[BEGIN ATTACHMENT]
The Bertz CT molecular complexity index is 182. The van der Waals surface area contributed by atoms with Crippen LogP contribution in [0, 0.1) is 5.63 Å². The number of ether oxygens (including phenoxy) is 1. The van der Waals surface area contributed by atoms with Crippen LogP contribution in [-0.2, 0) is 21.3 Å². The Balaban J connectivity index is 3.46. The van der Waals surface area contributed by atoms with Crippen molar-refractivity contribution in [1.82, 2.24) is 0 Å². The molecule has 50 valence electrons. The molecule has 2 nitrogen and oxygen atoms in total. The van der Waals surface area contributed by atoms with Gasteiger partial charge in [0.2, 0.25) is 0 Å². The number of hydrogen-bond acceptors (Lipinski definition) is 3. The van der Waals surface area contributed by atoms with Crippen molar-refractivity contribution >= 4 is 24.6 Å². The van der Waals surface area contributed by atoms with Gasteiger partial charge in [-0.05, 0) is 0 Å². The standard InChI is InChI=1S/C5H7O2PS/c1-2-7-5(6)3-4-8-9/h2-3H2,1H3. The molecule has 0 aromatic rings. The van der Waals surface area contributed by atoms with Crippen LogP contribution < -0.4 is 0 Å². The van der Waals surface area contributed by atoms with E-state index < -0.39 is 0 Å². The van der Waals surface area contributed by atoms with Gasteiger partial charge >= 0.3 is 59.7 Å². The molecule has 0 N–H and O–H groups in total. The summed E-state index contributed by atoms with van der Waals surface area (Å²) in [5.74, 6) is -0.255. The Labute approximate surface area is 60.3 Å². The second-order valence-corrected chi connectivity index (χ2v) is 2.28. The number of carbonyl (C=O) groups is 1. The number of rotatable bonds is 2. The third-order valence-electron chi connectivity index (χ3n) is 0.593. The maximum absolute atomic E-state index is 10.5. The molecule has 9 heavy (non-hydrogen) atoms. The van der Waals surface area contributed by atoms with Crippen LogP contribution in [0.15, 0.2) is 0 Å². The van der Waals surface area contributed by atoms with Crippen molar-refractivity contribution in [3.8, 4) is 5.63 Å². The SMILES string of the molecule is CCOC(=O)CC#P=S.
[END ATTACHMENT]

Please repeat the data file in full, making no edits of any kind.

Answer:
The Bertz CT molecular complexity index is 182. The van der Waals surface area contributed by atoms with Crippen LogP contribution in [0, 0.1) is 5.63 Å². The number of ether oxygens (including phenoxy) is 1. The van der Waals surface area contributed by atoms with Crippen LogP contribution in [-0.2, 0) is 21.3 Å². The Balaban J connectivity index is 3.46. The van der Waals surface area contributed by atoms with Crippen molar-refractivity contribution in [1.82, 2.24) is 0 Å². The molecule has 50 valence electrons. The molecule has 2 nitrogen and oxygen atoms in total. The van der Waals surface area contributed by atoms with Gasteiger partial charge in [0.2, 0.25) is 0 Å². The number of hydrogen-bond acceptors (Lipinski definition) is 3. The van der Waals surface area contributed by atoms with Crippen molar-refractivity contribution >= 4 is 24.6 Å². The van der Waals surface area contributed by atoms with Gasteiger partial charge in [-0.05, 0) is 0 Å². The standard InChI is InChI=1S/C5H7O2PS/c1-2-7-5(6)3-4-8-9/h2-3H2,1H3. The molecule has 0 aromatic rings. The van der Waals surface area contributed by atoms with Crippen LogP contribution < -0.4 is 0 Å². The van der Waals surface area contributed by atoms with E-state index < -0.39 is 0 Å². The van der Waals surface area contributed by atoms with Gasteiger partial charge >= 0.3 is 59.7 Å². The molecule has 0 N–H and O–H groups in total. The summed E-state index contributed by atoms with van der Waals surface area (Å²) in [5.74, 6) is -0.255. The Labute approximate surface area is 60.3 Å². The second-order valence-corrected chi connectivity index (χ2v) is 2.28. The number of carbonyl (C=O) groups is 1. The number of rotatable bonds is 2. The third-order valence-electron chi connectivity index (χ3n) is 0.593. The maximum absolute atomic E-state index is 10.5. The molecule has 9 heavy (non-hydrogen) atoms. The van der Waals surface area contributed by atoms with Crippen LogP contribution in [0.15, 0.2) is 0 Å². The van der Waals surface area contributed by atoms with Crippen molar-refractivity contribution in [3.8, 4) is 5.63 Å². The SMILES string of the molecule is CCOC(=O)CC#P=S.